Bishop William Lori of the Diocese of Bridgeport wrote on his blog a post entitled “A Perspective on Plan B.”

Plan B, an issue previously discussed in this blog (“Sad State of the Constitution State”, April 24th—see “Archive”) is back in the news. Many of you posted comments about those media reports, so I’d like to offer a number of clarifications and some additional perspective.

Last spring, the Connecticut Bishops worked hard to defeat the so-called “Plan B” legislation. It’s not that the Church opposes administering Plan B to victims of rape; these women have suffered a gravely unjust assault. Last year, nearly 75 rape victims were treated in the four Connecticut Catholic hospitals; no one was denied Plan B as the result of the Catholic hospital protocols which required both a pregnancy test and an ovulation test prior to the administration of that drug.

What’s really at issue here is how much testing is appropriate to ensure that Plan B does not induce the chemical abortion of a fertilized ovum. There is uncertainty about how Plan B works. Its effect is to prevent fertilization of the ovum. Some believe, however, that in rare instances Plan B can render the lining of the uterus inhospitable to the fertilized ovum which must implant in it in order to survive and grow; many other experts dispute this. For their part, the Bishops of Connecticut felt it was best not only to administer the standard FDA-approved pregnancy test, but also an ovulation test. However, this course of action was only a prudential judgment, not a matter of settled Church teaching and practice. Other bishops and moral theologians hold that a pregnancy test alone suffices. Indeed, the Church does not teach that it is intrinsically evil to administer Plan B without first giving an ovulation test or that those who do so are committing an abortion.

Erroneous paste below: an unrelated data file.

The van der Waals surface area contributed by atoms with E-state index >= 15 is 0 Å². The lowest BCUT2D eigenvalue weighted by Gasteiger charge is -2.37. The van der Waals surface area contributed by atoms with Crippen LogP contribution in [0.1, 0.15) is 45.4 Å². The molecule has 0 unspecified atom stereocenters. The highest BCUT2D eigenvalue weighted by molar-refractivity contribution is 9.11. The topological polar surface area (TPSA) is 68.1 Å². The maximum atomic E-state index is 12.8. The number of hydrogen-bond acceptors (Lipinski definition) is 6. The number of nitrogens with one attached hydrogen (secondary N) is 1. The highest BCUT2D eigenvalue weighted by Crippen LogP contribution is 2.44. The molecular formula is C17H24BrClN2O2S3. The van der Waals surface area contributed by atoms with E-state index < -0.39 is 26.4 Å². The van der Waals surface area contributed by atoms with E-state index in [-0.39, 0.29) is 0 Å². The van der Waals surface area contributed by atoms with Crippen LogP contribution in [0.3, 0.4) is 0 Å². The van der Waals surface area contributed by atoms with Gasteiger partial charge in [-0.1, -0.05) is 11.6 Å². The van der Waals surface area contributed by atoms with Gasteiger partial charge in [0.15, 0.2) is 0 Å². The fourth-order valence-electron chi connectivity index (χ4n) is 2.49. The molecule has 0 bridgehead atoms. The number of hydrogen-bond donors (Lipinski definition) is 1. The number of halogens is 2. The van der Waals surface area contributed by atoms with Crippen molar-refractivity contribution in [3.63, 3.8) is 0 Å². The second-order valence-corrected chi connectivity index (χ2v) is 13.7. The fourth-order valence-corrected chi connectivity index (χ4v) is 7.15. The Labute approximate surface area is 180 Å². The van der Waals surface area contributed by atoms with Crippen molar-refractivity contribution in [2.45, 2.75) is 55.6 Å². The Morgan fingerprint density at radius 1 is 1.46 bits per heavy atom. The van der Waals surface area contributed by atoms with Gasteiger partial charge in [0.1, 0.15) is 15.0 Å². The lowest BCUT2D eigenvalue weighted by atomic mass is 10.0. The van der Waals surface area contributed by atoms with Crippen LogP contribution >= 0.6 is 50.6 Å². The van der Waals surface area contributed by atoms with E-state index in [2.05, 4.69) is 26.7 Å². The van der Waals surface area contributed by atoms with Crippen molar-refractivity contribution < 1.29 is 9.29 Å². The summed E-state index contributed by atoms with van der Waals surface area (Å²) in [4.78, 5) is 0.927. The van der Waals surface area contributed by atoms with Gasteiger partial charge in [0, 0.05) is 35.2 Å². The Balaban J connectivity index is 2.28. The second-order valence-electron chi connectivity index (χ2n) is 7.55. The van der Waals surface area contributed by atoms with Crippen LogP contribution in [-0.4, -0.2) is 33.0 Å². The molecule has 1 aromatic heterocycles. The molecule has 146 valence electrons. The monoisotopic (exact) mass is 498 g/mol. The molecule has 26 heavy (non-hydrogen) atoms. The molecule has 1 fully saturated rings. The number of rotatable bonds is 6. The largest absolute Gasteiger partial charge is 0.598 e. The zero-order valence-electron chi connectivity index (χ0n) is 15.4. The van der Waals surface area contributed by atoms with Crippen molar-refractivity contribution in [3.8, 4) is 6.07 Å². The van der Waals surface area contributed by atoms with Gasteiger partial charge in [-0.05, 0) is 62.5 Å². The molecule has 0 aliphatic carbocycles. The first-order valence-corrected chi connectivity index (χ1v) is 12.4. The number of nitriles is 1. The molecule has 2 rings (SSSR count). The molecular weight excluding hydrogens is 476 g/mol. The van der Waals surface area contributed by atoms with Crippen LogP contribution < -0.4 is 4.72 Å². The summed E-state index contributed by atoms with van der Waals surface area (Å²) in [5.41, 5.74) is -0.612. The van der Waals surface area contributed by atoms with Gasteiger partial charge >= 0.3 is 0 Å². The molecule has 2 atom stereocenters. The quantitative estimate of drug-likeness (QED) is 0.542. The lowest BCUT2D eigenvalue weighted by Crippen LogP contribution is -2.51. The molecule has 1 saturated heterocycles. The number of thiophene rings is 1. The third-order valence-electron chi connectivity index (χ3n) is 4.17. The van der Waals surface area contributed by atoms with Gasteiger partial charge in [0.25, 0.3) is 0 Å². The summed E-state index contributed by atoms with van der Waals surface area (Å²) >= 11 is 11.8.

Think about what he just said. How prudent should we be in order to ensure that the Church does not participate in the killing of a baby? The answer is “a lot of prudence.”

He continues:

Unfortunately, Connecticut Legislature decided last spring to settle the question of whether both tests are necessary, instead of letting the Church do so in her own way. The Governor signed into law a measure that forbids health care professionals from using the results of an ovulation test in treating a rape victim. We bishops, as well as health care professionals, continue to believe this law is seriously flawed and should be changed. You should also know that we carefully explored with very competent experts the possibility of challenging the law. Unfortunately, such a challenge would most likely not succeed. Failure of the hospitals to comply would put them and their staffs at risk.

So you believe the law is seriously flawed. In what way? Flawed because it may endanger a life? But not flawed enough to fight?

And you have to love his moral courage when he states that “unfortunately, such a challenge would most likely not succeed.” Would most likely not succeed to what end? The end game is not the litigation’s outcome. It is the sanctity of the Catholic Church at stake here. Bishop Lori’s view is horrendously worldly here.

In the course of this discussion, every possible option was discussed at length with medical-moral experts faithful to the Church’s teaching, with legal experts especially in the area of constitutional law, and with hospital personnel. “Reluctant compliance” emerged as the only viable option. In permitting Catholic hospitals to comply with this law, neither our teaching nor our principles have changed. We have only altered the prudential judgment we previously made; this was done for the good of our Catholic hospitals and those they serve.

There should be no “reluctant compliance” when it comes to morality. Judas practiced “reluctant compliance” to no good end.

At the same time, we remain open to new developments in medical science which hopefully will bring greater clarity to this matter. Above all, we continue to pray for the healing of those who are victims of sexual assault.

This is such a copout. The drug company’s own website states that, “In addition, it may inhibit implantation by altering the endometrium.”

The bishops fought against the law for months and then changed their minds. It’s not like the science changed. The fight just got harder. And maybe more expensive. We do not look to the Church for “Perspective on Plan B.” This country has plenty of perspectives. The bishops have shirked their responsibility of moral courage and it could have disastrous consequences for people who look to the Church for constancy.